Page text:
-Apocalypse Meow (otherwise known as ‘Cat Shit One’)
Apocalypse Meow is short three volume series featuring anthropomorphic animals who add the perfect amount of humour to an often very serious storyline. The series follows an American recon, group through several missions during the Vietnam War. Sergeant Perkins, Sergeant White (Rats), and Botasky (Bota) make up the recon team ‘Cat Shit One’ who undertake different missions in each chapter. From gaining reconnaissance of the enemy’s movements to rescue missions and ambushes, the reader is taken on a journey showing a lot of the stories which have been left untold by official sources.
Each of the missions in the series depicts a different element of the Vietnam War. The mangaka does a fantastic job of presenting a large array of perspectives of the war, from the perspective of the American soldiers themselves, the people of South Vietnam as well as those protesting against the war in America. In one of my favourite chapters of the series Rats returns home for a short leave and is bombarded with the extent of the anti-war demonstrations. Despite several attempts to defend himself and the actions of his comrades he fails to persuade anyone to change their opinion. In the end he decides to end his leave early in order to escape the protests and return to help his friends who he feels he abandoned back in Vietnam. Other elements of the untold stories also make an appearance in the series such as the presence of Japanese soldiers to carry out ‘training exercises’ as well as confrontations between American and Russian soldiers.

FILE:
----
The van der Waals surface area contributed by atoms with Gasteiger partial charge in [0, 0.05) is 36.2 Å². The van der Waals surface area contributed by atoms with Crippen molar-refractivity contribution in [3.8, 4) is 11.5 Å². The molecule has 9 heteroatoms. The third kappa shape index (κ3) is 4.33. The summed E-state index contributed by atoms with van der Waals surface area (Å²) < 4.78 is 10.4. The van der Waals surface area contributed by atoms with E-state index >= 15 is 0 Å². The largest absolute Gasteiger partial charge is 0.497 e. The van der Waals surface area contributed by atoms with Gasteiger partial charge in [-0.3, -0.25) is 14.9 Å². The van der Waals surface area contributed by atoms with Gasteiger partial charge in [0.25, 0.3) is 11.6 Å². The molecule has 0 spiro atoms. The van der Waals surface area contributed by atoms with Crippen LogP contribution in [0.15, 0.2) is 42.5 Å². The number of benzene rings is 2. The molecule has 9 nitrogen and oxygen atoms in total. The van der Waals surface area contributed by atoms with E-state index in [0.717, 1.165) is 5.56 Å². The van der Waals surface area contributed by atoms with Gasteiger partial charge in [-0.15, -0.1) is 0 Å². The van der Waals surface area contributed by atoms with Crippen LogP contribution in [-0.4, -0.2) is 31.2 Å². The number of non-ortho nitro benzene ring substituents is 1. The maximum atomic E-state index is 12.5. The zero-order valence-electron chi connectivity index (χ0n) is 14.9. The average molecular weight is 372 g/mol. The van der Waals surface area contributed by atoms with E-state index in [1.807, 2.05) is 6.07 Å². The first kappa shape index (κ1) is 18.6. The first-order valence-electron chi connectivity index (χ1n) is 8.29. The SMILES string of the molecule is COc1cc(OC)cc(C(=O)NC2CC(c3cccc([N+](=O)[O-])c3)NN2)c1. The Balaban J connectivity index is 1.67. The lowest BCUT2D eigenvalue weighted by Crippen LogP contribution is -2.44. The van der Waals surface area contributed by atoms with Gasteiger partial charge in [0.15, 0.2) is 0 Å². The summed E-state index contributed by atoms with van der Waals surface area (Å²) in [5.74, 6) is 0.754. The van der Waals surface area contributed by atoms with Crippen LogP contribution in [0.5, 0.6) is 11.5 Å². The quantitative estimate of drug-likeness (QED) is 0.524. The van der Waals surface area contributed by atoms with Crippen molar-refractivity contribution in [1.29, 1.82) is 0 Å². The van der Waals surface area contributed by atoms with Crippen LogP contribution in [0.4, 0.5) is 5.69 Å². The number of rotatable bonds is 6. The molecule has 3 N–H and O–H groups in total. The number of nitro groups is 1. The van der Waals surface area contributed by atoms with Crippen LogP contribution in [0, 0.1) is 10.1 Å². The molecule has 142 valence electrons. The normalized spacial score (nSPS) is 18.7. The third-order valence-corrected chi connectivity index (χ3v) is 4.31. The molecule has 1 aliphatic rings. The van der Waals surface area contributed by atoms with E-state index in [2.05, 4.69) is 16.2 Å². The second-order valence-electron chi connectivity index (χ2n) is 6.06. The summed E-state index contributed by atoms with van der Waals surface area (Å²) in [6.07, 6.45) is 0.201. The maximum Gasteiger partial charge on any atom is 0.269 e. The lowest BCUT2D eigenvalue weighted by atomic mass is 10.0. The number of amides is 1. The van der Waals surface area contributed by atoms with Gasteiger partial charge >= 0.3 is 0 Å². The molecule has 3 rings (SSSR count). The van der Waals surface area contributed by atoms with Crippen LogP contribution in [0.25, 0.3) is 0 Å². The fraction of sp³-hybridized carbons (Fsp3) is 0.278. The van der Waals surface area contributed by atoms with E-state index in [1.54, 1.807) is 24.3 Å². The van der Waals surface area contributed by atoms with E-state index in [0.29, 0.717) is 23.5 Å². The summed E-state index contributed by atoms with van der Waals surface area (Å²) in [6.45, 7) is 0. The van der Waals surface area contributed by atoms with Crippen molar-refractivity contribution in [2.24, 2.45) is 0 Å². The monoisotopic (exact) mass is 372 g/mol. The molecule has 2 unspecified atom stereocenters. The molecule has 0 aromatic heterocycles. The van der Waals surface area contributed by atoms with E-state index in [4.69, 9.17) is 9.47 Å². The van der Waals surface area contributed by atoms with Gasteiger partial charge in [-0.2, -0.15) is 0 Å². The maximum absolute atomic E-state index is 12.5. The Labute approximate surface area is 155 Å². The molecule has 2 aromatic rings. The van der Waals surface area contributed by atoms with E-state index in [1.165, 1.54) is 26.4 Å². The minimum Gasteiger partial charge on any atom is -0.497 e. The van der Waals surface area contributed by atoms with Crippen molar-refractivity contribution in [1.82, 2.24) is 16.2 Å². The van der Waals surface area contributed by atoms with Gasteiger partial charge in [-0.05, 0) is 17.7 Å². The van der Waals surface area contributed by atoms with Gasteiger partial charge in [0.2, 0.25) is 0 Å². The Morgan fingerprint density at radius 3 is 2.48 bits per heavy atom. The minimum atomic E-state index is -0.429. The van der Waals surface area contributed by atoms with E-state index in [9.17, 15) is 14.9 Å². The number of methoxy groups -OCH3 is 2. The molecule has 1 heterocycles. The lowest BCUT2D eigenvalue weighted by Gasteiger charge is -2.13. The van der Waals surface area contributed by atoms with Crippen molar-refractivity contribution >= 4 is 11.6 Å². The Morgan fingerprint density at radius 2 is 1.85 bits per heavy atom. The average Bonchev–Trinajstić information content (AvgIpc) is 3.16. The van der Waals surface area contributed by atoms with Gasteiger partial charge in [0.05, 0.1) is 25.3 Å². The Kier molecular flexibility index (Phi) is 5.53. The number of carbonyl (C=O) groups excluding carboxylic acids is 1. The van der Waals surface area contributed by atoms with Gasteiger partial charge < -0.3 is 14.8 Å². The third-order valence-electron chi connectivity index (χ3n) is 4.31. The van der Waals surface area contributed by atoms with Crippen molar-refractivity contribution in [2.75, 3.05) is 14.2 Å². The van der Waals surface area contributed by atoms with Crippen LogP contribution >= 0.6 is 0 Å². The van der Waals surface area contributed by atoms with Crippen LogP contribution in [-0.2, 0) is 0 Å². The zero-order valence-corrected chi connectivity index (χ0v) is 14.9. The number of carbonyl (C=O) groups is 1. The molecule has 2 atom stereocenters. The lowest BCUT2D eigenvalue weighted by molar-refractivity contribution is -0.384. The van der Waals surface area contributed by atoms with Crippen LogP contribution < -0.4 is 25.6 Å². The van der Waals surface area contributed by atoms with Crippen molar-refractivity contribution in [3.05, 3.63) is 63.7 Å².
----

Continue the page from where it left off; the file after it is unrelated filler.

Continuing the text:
The artwork in throughout the series in very well done and captures and holds the attention of its readers. The use of anthropomorphic animals for the series is very well done as it largely removes the human element of the story while at the same time telling the story that the mangaka wants to get across. In a short sub story at the end of volume one called ‘Dog Shit One’ the characters are depicted as humans. It is a much harder read because we are presented with the fact that humans kill each other which had somehow been lost while reading a story with animal characters. The writer also uses the presence of animals to add some humour to the story when it gets too heavy. In volume three one of the characters makes an observation that none of them are actually wearing any trousers. Beyond the animal characters the visuals of explosions and emotions are delivered perfectly to hold the serious tone of the story as a whole.
Overall, the series is a really interesting read, both in terms of a manga and as an account of the Vietnam War. The books are fairly hard to come by and can be quite pricy. However, I would recommend to anyone that if you do see the series in a shop or selling online for a decent price, buy it. Apocalypse Meow is a really good read which as soon as I finished one volume I was ready to start the next right away.